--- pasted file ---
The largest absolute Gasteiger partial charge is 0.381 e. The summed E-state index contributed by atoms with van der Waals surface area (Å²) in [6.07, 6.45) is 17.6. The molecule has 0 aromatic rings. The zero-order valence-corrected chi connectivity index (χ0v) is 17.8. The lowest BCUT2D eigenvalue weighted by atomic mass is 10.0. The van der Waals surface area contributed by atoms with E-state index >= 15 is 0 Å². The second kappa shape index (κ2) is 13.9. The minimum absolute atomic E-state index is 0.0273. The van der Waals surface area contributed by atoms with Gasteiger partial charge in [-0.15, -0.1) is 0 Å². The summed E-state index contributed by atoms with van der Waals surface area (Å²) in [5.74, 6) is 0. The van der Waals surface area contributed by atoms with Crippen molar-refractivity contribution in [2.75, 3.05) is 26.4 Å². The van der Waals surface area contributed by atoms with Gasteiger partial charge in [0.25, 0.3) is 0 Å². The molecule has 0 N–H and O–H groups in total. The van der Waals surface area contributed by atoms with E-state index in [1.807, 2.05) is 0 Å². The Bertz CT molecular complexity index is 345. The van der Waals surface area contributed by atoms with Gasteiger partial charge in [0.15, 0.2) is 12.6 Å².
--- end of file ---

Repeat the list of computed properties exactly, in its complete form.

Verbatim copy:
The largest absolute Gasteiger partial charge is 0.381 e. The summed E-state index contributed by atoms with van der Waals surface area (Å²) in [6.07, 6.45) is 17.6. The molecule has 0 aromatic rings. The zero-order valence-corrected chi connectivity index (χ0v) is 17.8. The lowest BCUT2D eigenvalue weighted by atomic mass is 10.0. The van der Waals surface area contributed by atoms with E-state index >= 15 is 0 Å². The second kappa shape index (κ2) is 13.9. The minimum absolute atomic E-state index is 0.0273. The van der Waals surface area contributed by atoms with Gasteiger partial charge in [-0.15, -0.1) is 0 Å². The summed E-state index contributed by atoms with van der Waals surface area (Å²) in [5.74, 6) is 0. The van der Waals surface area contributed by atoms with Crippen molar-refractivity contribution in [2.75, 3.05) is 26.4 Å². The van der Waals surface area contributed by atoms with Gasteiger partial charge in [0.25, 0.3) is 0 Å². The molecule has 0 N–H and O–H groups in total. The van der Waals surface area contributed by atoms with E-state index in [1.807, 2.05) is 0 Å². The Bertz CT molecular complexity index is 345. The van der Waals surface area contributed by atoms with Gasteiger partial charge in [0.15, 0.2) is 12.6 Å².